Fort Mill Times

Fort Mill planning commission plots course for homes, apartments

One tree can stay, but another must go to make room for 100 new homes on Kimbrell Road.

A Ryland Homes plan to put 100 homes on almost 30 acres already was approved by Fort Mill Town Council, through an annexation and development agreement. A layout of the property came to the town planning commission several times before the latest version gained approval May 26.

Initial plans showed the large oak at the intersection of Kimbrell and North Dobys Bridge staying per the development agreement, but two large live oaks beside the Kimbrell home coming down. Commissioners asked developers if those trees could be saved. The redrawn, approved plan preserves the tree on the left but the one on the right would be removed.

“One of the trees is in better condition than the other one,” said Joe Cronin, town planning director.

An arborist found that a septic tank on the property, along with demolition of the existing home, likely would damage one of the two trees beyond the point of saving. The other will have an area preserved roughly twice the size of its canopy. A site plan shows the main entrance to the neighborhood on one side the oak and a cul-de-sac on the other.

The neighborhood will have internal and external sidewalks and area set aside for future connections to neighboring properties. All trees large enough to warrant replacement by town code will be replaced with live oaks.

Other decisions by the commission still require final say from Town Council. The planning commission narrowly recommended — by a 4-3 vote — a plan for up to 255 luxury senior apartments on River Crossing Drive, just off Sutton Road. Commissioners agreed that senior living options is a need in Fort Mill, but also that the 14-acre site near I-77 was not ideal.

The area there is slated for commercial or office development near the interstate. Some commissioners wanted to hold off the rezoning to allow apartment, hoping an office project might come.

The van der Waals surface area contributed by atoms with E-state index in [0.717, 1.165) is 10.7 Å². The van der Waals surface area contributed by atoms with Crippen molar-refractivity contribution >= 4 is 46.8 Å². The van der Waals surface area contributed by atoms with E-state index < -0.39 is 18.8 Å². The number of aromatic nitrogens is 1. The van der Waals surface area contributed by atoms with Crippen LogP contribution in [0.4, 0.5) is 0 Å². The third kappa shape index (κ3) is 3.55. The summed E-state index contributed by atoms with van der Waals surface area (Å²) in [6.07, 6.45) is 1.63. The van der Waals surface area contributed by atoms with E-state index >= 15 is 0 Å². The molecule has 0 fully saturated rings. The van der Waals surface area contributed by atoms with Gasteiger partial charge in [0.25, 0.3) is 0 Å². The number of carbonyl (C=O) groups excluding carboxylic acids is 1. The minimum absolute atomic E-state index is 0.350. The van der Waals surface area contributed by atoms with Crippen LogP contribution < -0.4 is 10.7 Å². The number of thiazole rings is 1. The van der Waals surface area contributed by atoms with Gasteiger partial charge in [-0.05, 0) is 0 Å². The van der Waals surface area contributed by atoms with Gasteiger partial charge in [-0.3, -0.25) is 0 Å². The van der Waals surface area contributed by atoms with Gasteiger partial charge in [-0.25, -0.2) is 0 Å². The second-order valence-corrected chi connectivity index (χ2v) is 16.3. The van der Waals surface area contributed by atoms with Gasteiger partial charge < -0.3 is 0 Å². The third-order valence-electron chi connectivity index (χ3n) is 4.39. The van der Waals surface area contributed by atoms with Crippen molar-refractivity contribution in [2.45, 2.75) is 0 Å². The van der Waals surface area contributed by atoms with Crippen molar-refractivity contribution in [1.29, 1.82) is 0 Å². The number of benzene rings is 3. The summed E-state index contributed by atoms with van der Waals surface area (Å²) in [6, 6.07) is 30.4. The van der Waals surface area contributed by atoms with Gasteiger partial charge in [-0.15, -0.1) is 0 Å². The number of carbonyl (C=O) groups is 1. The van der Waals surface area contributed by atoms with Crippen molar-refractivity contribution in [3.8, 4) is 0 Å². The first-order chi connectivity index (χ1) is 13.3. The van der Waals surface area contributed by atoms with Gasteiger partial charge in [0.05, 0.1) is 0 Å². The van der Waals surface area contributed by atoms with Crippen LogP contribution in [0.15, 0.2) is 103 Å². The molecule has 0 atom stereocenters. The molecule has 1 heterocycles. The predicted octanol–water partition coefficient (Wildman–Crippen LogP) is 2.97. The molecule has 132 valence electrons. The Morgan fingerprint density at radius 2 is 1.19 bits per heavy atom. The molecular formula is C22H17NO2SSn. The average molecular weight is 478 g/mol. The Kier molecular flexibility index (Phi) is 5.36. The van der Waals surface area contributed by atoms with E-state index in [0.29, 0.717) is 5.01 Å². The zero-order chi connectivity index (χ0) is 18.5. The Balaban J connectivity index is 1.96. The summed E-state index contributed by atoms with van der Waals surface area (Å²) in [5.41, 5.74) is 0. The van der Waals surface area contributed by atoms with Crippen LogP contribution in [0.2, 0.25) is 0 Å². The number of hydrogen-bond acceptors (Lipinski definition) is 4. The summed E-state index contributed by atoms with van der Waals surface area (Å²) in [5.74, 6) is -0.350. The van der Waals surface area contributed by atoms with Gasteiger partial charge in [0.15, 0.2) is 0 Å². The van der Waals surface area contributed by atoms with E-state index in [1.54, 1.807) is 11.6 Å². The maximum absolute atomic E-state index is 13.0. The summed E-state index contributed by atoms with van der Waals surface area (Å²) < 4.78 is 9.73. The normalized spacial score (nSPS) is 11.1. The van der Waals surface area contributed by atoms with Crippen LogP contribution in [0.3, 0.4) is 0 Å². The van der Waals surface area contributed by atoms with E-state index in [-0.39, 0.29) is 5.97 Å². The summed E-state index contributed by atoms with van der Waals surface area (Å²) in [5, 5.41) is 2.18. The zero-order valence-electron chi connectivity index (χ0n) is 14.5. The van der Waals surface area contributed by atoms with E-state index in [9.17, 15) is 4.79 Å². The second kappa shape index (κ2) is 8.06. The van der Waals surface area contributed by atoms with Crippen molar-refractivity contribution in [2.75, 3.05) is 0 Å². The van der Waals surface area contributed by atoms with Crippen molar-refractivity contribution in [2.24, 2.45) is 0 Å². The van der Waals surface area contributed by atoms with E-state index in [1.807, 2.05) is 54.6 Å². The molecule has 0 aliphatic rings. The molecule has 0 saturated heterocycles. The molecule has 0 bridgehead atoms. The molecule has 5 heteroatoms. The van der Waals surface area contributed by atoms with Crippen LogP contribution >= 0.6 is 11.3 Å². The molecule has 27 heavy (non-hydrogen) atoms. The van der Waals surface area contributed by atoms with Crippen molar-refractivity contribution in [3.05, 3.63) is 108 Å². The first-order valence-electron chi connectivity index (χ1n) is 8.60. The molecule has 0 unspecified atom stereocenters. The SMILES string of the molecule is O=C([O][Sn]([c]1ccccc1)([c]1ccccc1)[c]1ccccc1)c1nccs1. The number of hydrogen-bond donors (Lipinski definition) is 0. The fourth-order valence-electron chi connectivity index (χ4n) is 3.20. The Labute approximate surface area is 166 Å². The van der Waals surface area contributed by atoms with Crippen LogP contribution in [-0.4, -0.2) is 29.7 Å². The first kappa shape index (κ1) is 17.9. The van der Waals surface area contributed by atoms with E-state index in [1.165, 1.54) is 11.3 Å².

“There is definitely a need in this area for this type of project,” said Commissioner James McMullen. “I just feel this is the wrong location.”

Commissioner Chris Wolfe said the property sits at a key entrance to the community, planned for businesses.

“I’m afraid this would change the perception of that area,” he said.

Chairman James Traynor saw both sides of the debate, ultimately leaning toward the favorable recommendation.

“There is a need for it,” he said. “I continue to think it’s a bad site. I can live with it being there.”

Other commissioners showed more optimism. The age-restricted community would bring in tax revenue, they said, while having no impact on school enrollment. Retirees, they figured, wouldn’t add cars to the road during peak, rush hour traffic.

“What I like best of all is we get the taxes, with zero impact on the schools and zero impact on traffic at peak times,” said Commissioner Ben Hudgins.

Commissioner Tom Petty weighed the desire for age-restricted housing options against how often his group receives similar plans.

“They don’t come about every day,” he said.

In total, the planning commission took up half a dozen items May 26 that will decide how more than 70 acres in town might be developed. The group recommended denial for a rezoning of the Coleman’s Garage site at 314 N. White St., and for a rezoning to allow mini-storage units on North Dobys near Fairway Drive.

The commission deferred a request to subdivide the more than 20-acre Avery Plaza property into five parcels.

The group recommended in favor of plans to subdivide three Main Street properties into six and to rezone two acres at the end of Bozeman Drive from commercial to residential at the request of the Fort Mill Housing Authority.

John Marks •  803-547-2353

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